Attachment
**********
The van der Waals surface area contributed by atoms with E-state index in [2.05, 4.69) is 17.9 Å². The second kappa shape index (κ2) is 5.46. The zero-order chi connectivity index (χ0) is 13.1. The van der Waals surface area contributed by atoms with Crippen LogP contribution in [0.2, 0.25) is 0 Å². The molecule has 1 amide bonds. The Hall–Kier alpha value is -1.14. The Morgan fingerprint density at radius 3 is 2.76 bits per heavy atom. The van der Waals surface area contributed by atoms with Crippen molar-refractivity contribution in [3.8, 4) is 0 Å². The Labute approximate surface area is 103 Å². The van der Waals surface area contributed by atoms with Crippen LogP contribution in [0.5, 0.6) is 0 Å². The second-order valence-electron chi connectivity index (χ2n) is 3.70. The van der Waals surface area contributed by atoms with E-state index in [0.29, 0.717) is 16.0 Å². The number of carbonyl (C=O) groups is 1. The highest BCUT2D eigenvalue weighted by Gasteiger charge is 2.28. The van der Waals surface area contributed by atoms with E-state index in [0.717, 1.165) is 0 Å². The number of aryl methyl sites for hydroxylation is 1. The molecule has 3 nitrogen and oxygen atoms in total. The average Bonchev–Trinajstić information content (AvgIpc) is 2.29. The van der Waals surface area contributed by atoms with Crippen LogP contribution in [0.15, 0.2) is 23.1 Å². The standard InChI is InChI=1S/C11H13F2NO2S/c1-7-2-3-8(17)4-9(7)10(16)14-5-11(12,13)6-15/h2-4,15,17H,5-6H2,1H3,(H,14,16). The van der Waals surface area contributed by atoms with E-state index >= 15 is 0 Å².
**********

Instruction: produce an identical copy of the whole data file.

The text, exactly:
The van der Waals surface area contributed by atoms with E-state index in [2.05, 4.69) is 17.9 Å². The second kappa shape index (κ2) is 5.46. The zero-order chi connectivity index (χ0) is 13.1. The van der Waals surface area contributed by atoms with Crippen LogP contribution in [0.2, 0.25) is 0 Å². The molecule has 1 amide bonds. The Hall–Kier alpha value is -1.14. The Morgan fingerprint density at radius 3 is 2.76 bits per heavy atom. The van der Waals surface area contributed by atoms with Crippen molar-refractivity contribution in [3.8, 4) is 0 Å². The Labute approximate surface area is 103 Å². The van der Waals surface area contributed by atoms with Crippen LogP contribution in [0.5, 0.6) is 0 Å². The second-order valence-electron chi connectivity index (χ2n) is 3.70. The van der Waals surface area contributed by atoms with E-state index in [0.29, 0.717) is 16.0 Å². The number of carbonyl (C=O) groups is 1. The highest BCUT2D eigenvalue weighted by Gasteiger charge is 2.28. The van der Waals surface area contributed by atoms with E-state index in [0.717, 1.165) is 0 Å². The number of aryl methyl sites for hydroxylation is 1. The molecule has 3 nitrogen and oxygen atoms in total. The average Bonchev–Trinajstić information content (AvgIpc) is 2.29. The van der Waals surface area contributed by atoms with Crippen LogP contribution in [0.15, 0.2) is 23.1 Å². The standard InChI is InChI=1S/C11H13F2NO2S/c1-7-2-3-8(17)4-9(7)10(16)14-5-11(12,13)6-15/h2-4,15,17H,5-6H2,1H3,(H,14,16). The van der Waals surface area contributed by atoms with E-state index >= 15 is 0 Å².